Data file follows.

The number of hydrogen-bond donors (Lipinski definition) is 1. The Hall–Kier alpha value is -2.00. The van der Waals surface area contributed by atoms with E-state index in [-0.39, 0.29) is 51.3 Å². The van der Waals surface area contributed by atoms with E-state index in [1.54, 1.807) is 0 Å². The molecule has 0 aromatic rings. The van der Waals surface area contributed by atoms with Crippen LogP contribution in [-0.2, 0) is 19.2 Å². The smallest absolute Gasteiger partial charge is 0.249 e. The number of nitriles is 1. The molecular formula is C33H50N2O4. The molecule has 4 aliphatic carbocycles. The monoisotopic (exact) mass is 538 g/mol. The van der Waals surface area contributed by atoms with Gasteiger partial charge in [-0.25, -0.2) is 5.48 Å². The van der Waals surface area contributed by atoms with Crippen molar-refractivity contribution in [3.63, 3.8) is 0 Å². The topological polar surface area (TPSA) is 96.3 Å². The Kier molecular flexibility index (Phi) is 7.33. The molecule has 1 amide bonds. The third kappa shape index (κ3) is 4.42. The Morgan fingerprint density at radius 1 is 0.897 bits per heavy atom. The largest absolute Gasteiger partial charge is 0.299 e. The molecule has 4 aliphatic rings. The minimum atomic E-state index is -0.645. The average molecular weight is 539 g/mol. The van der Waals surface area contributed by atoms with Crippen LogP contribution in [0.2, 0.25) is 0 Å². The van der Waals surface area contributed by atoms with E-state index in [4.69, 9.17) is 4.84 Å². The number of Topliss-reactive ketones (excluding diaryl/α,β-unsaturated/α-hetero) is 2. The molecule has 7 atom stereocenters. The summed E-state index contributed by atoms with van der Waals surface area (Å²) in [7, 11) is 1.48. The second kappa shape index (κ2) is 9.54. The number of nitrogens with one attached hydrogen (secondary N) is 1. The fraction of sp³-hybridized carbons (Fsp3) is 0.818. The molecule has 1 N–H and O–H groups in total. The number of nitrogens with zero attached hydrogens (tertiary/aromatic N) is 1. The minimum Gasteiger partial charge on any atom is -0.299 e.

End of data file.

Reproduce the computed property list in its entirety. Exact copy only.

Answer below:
The number of hydrogen-bond donors (Lipinski definition) is 1. The Hall–Kier alpha value is -2.00. The van der Waals surface area contributed by atoms with E-state index in [-0.39, 0.29) is 51.3 Å². The van der Waals surface area contributed by atoms with E-state index in [1.54, 1.807) is 0 Å². The molecule has 0 aromatic rings. The van der Waals surface area contributed by atoms with Crippen LogP contribution in [-0.2, 0) is 19.2 Å². The smallest absolute Gasteiger partial charge is 0.249 e. The number of nitriles is 1. The molecular formula is C33H50N2O4. The molecule has 4 aliphatic carbocycles. The monoisotopic (exact) mass is 538 g/mol. The van der Waals surface area contributed by atoms with Gasteiger partial charge in [-0.25, -0.2) is 5.48 Å². The van der Waals surface area contributed by atoms with Crippen molar-refractivity contribution in [3.63, 3.8) is 0 Å². The topological polar surface area (TPSA) is 96.3 Å². The Kier molecular flexibility index (Phi) is 7.33. The molecule has 1 amide bonds. The third kappa shape index (κ3) is 4.42. The Morgan fingerprint density at radius 1 is 0.897 bits per heavy atom. The largest absolute Gasteiger partial charge is 0.299 e. The molecule has 4 aliphatic rings. The minimum atomic E-state index is -0.645. The average molecular weight is 539 g/mol. The van der Waals surface area contributed by atoms with Crippen LogP contribution in [0.2, 0.25) is 0 Å². The van der Waals surface area contributed by atoms with E-state index in [4.69, 9.17) is 4.84 Å². The number of Topliss-reactive ketones (excluding diaryl/α,β-unsaturated/α-hetero) is 2. The molecule has 7 atom stereocenters. The summed E-state index contributed by atoms with van der Waals surface area (Å²) in [7, 11) is 1.48. The second kappa shape index (κ2) is 9.54. The number of nitrogens with one attached hydrogen (secondary N) is 1. The fraction of sp³-hybridized carbons (Fsp3) is 0.818. The molecule has 1 N–H and O–H groups in total. The number of nitrogens with zero attached hydrogens (tertiary/aromatic N) is 1. The minimum Gasteiger partial charge on any atom is -0.299 e.